Friday, June 13, 2003

Banquet hall makes its debut

Sapphire Room opens tonight

By William Croyle
Enquirer contributor

Karl Lietzenmayer of the Kenton County Historical Society considered buying and rehabbing the 19th century German National Bank building in Covington a couple of years ago - until he went inside.

"It was such a mess," he recalls. "The original ceiling was there, but not much else."

Tony Kreutzjans and Alex Edmondson looked at it soon after.

"The ceiling is what we fell in love with," said Kreutzjans. "It's 21 feet high with curved box beams and skylights."

Tonight, Kreutzjans, Edmondson and Traci Griffin will open the historic structure as the Sapphire Room, a full-service banquet hall at 611 Madison Ave.

The equal partners in the venture poured close to $300,000 into the building, according to Kreutzjans. He said all funding had to come from private sources with no help from the city, since Edmondson is a city commissioner. But they feel it's a risk worth taking.

"There are not a lot of banquet facilities this size," said Kreutzjans. "It's an old ... unique building that you won't find in the suburbs."

Lietzenmayer said the buildings in that area were constructed in the 1870s. He said the Sapphire Room was originally German National Bank, then Liberty Bank, and finally Macy's jewelry store.

The two-story structure has been vacant for nearly two decades.

"We're really excited about having something that nice next door," said Kathy Johns of Motch Jewelers, which has been at its location on Madison Avenue since 1871. "It's unbelievable what they've done to it."

What they've done is described by Kreutzjans as a "gut job" - a new roof, new plumbing, new electric, and new drywall. There's a grand iron staircase, Italian chandeliers, marble at the entrance and in the restrooms, and mahogany wood used throughout. The ceiling and mantle are original.

All the rehab work was done by Ashley Development in Edgewood, where Kreutzjans is a project coordinator.

Griffin, who has a background in marketing and advertising, also does interior design work. She joined Edmondson and Kreutzjans as a partner after offering suggestions on how to decorate it.

"This is something Northern Kentucky has been missing," she said. "It has elegance and character, and it's not too big."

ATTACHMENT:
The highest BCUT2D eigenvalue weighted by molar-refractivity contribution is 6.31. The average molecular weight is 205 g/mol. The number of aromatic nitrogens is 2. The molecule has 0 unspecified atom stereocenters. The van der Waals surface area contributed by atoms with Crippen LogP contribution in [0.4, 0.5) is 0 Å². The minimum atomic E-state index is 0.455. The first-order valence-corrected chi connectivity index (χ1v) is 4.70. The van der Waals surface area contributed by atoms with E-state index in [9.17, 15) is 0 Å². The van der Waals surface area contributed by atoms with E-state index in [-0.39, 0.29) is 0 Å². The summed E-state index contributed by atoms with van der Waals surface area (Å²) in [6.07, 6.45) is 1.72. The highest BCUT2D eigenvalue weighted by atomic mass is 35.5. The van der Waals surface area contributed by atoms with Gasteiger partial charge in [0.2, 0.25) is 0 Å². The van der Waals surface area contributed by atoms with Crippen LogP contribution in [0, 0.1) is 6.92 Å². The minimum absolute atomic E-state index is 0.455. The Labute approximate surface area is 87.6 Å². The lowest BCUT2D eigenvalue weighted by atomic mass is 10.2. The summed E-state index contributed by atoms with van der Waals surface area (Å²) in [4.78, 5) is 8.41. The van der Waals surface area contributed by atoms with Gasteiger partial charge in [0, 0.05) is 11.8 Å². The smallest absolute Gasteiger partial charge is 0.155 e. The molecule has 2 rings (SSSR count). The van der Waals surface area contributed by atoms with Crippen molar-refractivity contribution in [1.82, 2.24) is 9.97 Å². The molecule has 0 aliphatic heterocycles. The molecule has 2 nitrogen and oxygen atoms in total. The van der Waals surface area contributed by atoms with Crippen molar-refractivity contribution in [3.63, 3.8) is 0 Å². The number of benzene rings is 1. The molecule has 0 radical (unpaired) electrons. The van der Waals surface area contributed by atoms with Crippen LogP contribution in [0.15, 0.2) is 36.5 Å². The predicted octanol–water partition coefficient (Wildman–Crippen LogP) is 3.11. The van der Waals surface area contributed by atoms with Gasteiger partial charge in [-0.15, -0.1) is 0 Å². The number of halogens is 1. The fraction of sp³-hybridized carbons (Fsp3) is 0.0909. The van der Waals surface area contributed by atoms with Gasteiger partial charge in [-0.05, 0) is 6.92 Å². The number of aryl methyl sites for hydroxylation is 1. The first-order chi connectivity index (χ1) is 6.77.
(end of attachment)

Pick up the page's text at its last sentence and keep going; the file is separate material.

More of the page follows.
They hope to attract a variety of events, including wedding receptions, rehearsal dinners, reunions, business meetings, and political fund-raisers.

"This is the first banquet hall on a smaller, elegant scale in Covington for an intimate gathering," said Kristi Nader, executive director of the Covington Business Council. "It's a great look and such a wonderful use for an old building."


$1M gets an abode with style at Homearama
Custody fight for Justin at Square 1
Butler resident may have monkeypox
Gay-theme play attracts protest

Surrogate delivers twins for Joan Lunden
E-check enemy keeps up heat
Mayor has last word on radio
Heroes' welcome planned for returning Marines
West Nile recurs in Ohio; 31 died last year
Reds, Army celebrate Flag Day
Ruling to let jurors ask questions vindicates judge
Project nurtures minority Ph.D.s
Norwood has blue-light specials
Obituary: William Parchman, 83, founded P&O
Tristate A.M. Report

AMOS: Canceled concert
BRONSON: Kiddie porn
HOWARD: Some Good News

Children Services dismisses employee
Low interest forces Butler Co. ball to be canceled
Chief faces charges
Lawn ornament is globe-trotter
1995 murder probe revived; figurines, other items stolen

Ohio, N.C. lawmakers spar over Wright brothers
Ohio Moments

Banquet hall makes its debut
Rules tightened on meth cases
Officers adopt new jail policy
Animal lover's gift seeds shelter's building fund
Bishops will confer in private
Admitted killer loses chance for parole
Kentucky obituaries